By Jenny Beechener
A lack of industry standards in areas such as service quality, reliability and drone identification is hampering the deployment of UTM services globally, according to UTM service provider Altitude Angel executives speaking at a 21 July 2020 seminar organised by the company. COO Chris Forster called for faster implementation of drone services and warned against “waiting for standards to come along”. While recognising the role of standards he said: “From a commercial point of view, it is really important we don’t stifle the innovation and the ability to get products and solutions out there that can solve real problems today,” adding the pace of evolution “requires a more agile approach to realise commercial value”.
The company’s Head of Certification Mike Gadd explained how standards “provide a common reference point without driving away commercial aspects”. They also need to be acceptable to UTM and Air Traffic Management (ATM) and will continue to evolve.
From a technical standpoint, the industry is making good progress, but scaling up from individual operations to hundreds or even thousands of movements calls for standards around areas including communications and interoperability.
“UTM is a complex interaction of different systems involving different stakeholders,” said Altitude Angel CEO Richard Parker: “It’s about the gradual introduction of automation to airspace and many different actors are involved in this journey.” For this reason, Parker would like to see more focus on the definition of services. This would include service quality, reliability and specific criteria that allow users to select UTM services with the knowledge they will deliver effective results. “I don’t see anyone trying to solve those problems in a meaningful way, yet this is the most critical framework to have available now.”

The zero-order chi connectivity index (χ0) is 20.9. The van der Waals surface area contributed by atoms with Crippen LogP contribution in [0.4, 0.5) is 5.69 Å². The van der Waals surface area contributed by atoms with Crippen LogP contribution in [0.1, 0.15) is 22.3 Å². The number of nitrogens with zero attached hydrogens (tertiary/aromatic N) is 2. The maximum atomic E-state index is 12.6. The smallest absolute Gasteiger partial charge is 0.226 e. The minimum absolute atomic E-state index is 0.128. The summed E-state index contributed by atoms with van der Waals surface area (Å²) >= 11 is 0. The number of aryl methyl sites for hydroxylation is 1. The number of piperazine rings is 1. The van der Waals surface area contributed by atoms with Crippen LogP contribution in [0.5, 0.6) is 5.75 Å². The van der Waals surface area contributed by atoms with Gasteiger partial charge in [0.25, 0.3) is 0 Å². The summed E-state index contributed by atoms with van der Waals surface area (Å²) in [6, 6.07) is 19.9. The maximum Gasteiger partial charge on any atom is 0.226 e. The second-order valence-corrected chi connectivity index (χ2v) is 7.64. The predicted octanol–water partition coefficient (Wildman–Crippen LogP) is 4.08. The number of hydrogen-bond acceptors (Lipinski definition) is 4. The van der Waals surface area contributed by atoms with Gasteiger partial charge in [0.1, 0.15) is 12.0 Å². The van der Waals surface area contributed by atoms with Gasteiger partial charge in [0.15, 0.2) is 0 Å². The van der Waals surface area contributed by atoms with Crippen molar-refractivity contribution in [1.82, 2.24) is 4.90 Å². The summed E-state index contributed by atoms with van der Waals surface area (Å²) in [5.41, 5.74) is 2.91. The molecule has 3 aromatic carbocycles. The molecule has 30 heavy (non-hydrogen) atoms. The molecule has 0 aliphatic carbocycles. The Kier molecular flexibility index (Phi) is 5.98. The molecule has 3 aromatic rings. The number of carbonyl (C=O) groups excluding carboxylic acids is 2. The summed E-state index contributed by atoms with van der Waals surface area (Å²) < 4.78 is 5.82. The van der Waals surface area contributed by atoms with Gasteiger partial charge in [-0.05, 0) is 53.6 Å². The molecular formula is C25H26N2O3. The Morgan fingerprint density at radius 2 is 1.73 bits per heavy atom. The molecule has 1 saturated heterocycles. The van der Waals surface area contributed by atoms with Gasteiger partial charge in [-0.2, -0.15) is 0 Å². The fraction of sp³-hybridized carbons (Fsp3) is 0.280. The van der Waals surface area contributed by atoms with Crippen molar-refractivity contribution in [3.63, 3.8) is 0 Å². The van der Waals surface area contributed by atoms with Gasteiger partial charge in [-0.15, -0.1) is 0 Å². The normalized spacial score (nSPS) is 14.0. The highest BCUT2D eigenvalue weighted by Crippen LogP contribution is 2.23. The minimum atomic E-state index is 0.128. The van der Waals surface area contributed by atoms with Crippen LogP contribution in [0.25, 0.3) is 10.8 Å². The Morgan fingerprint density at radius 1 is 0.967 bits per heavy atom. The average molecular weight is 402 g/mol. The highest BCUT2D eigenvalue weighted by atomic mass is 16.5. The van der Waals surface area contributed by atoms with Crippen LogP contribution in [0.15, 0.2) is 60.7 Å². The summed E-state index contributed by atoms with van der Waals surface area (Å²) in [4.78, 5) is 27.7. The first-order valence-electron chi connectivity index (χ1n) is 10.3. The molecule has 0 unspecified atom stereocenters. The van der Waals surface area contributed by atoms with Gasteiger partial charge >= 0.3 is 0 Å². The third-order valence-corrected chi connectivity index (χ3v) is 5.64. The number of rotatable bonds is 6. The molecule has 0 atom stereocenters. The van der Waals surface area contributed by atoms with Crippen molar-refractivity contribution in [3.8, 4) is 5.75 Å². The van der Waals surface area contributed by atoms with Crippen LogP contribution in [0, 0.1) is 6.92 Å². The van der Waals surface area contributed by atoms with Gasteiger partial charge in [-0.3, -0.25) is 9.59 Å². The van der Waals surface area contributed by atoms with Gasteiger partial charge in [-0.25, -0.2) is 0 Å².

Many companies are in the process of building UTM services. From a technical standpoint, the industry is developing rapidly and many players already offer creative services to support drone operations. “The problem is we all need to share one sky, so the question for a regulator or a policy maker is how many organisations do you want to allow?” says Parker. “Once you’ve decided on that, you can start to agree how to solve conflicts – what information needs to exchanged and how should companies should interact – rather than how to build the service. We’ve been dancing with this problem in our industry for five years and these are the big questions that will lead to implementation.”
A key element highlighted by Gadd is the need for conspicuity. “One of the first things you need is the identity of the aircraft. We haven’t yet defined what the identity is, how it is obtained, how it is protected and whether it is trustworthy. We have remote identity standards, but we are missing the core piece of how to use that information, and trust it, wherever you are in the world across all the players in the game.”
Multiple solutions are likely to be needed depending upon different applications and different countries. “It is important to recognise what a standard is for, and not over-use or mis-use it to solve other problems,” added Parker. “Standards are simply a tool, covering many different aspects, some technical and some procedural. They are a means to demonstrate compliance with a regulation or requirement. Standardisation itself is not the goal. The problem UTM companies are here to solve isn’t traffic management, it’s about the airspace and the integration of this traffic into the airspace, or put simply getting the industry off the ground and into the air.”
To achieve this, Forster believes the industry needs to work in a collaborative way to show what common standards will look like across their respective platforms through development and testing of services, and demonstrate what the industry means for UAVs and wider aviation market.
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